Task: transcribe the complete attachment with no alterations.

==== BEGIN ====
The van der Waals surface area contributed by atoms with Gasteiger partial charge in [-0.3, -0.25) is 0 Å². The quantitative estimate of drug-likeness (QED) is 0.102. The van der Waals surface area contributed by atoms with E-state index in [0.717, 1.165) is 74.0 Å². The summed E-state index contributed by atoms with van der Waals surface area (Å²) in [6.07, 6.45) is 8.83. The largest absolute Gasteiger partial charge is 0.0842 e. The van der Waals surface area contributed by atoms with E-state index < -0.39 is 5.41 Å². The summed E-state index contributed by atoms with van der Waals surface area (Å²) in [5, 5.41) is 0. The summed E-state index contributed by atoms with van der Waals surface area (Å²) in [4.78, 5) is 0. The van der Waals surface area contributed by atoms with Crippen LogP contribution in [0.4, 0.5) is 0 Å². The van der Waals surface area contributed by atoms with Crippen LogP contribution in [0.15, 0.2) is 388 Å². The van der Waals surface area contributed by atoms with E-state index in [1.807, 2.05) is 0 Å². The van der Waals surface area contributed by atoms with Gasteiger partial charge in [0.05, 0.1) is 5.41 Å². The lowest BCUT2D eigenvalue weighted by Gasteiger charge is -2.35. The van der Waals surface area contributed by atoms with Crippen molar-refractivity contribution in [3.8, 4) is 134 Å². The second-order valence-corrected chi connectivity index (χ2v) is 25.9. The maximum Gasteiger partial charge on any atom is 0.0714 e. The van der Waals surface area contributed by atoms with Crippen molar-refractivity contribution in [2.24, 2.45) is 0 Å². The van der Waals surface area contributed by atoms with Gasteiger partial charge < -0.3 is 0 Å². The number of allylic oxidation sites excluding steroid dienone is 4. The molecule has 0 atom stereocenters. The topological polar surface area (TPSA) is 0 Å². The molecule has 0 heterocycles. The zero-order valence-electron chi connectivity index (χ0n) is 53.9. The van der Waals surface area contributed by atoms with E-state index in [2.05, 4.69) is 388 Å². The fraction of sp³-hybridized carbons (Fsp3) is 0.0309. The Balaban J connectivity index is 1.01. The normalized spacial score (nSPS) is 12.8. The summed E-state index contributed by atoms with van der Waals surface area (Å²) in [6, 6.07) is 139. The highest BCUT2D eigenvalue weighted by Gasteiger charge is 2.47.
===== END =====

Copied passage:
The van der Waals surface area contributed by atoms with Gasteiger partial charge in [-0.3, -0.25) is 0 Å². The quantitative estimate of drug-likeness (QED) is 0.102. The van der Waals surface area contributed by atoms with E-state index in [0.717, 1.165) is 74.0 Å². The summed E-state index contributed by atoms with van der Waals surface area (Å²) in [6.07, 6.45) is 8.83. The largest absolute Gasteiger partial charge is 0.0842 e. The van der Waals surface area contributed by atoms with E-state index < -0.39 is 5.41 Å². The summed E-state index contributed by atoms with van der Waals surface area (Å²) in [5, 5.41) is 0. The summed E-state index contributed by atoms with van der Waals surface area (Å²) in [4.78, 5) is 0. The van der Waals surface area contributed by atoms with Crippen LogP contribution in [0.4, 0.5) is 0 Å². The van der Waals surface area contributed by atoms with Crippen LogP contribution in [0.15, 0.2) is 388 Å². The van der Waals surface area contributed by atoms with E-state index in [1.807, 2.05) is 0 Å². The van der Waals surface area contributed by atoms with Gasteiger partial charge in [0.05, 0.1) is 5.41 Å². The lowest BCUT2D eigenvalue weighted by Gasteiger charge is -2.35. The van der Waals surface area contributed by atoms with Crippen molar-refractivity contribution in [3.8, 4) is 134 Å². The second-order valence-corrected chi connectivity index (χ2v) is 25.9. The maximum Gasteiger partial charge on any atom is 0.0714 e. The van der Waals surface area contributed by atoms with Crippen molar-refractivity contribution in [2.24, 2.45) is 0 Å². The van der Waals surface area contributed by atoms with Gasteiger partial charge < -0.3 is 0 Å². The number of allylic oxidation sites excluding steroid dienone is 4. The molecule has 0 atom stereocenters. The topological polar surface area (TPSA) is 0 Å². The molecule has 0 heterocycles. The zero-order valence-electron chi connectivity index (χ0n) is 53.9. The van der Waals surface area contributed by atoms with E-state index in [2.05, 4.69) is 388 Å². The fraction of sp³-hybridized carbons (Fsp3) is 0.0309. The Balaban J connectivity index is 1.01. The normalized spacial score (nSPS) is 12.8. The summed E-state index contributed by atoms with van der Waals surface area (Å²) in [6, 6.07) is 139. The highest BCUT2D eigenvalue weighted by Gasteiger charge is 2.47.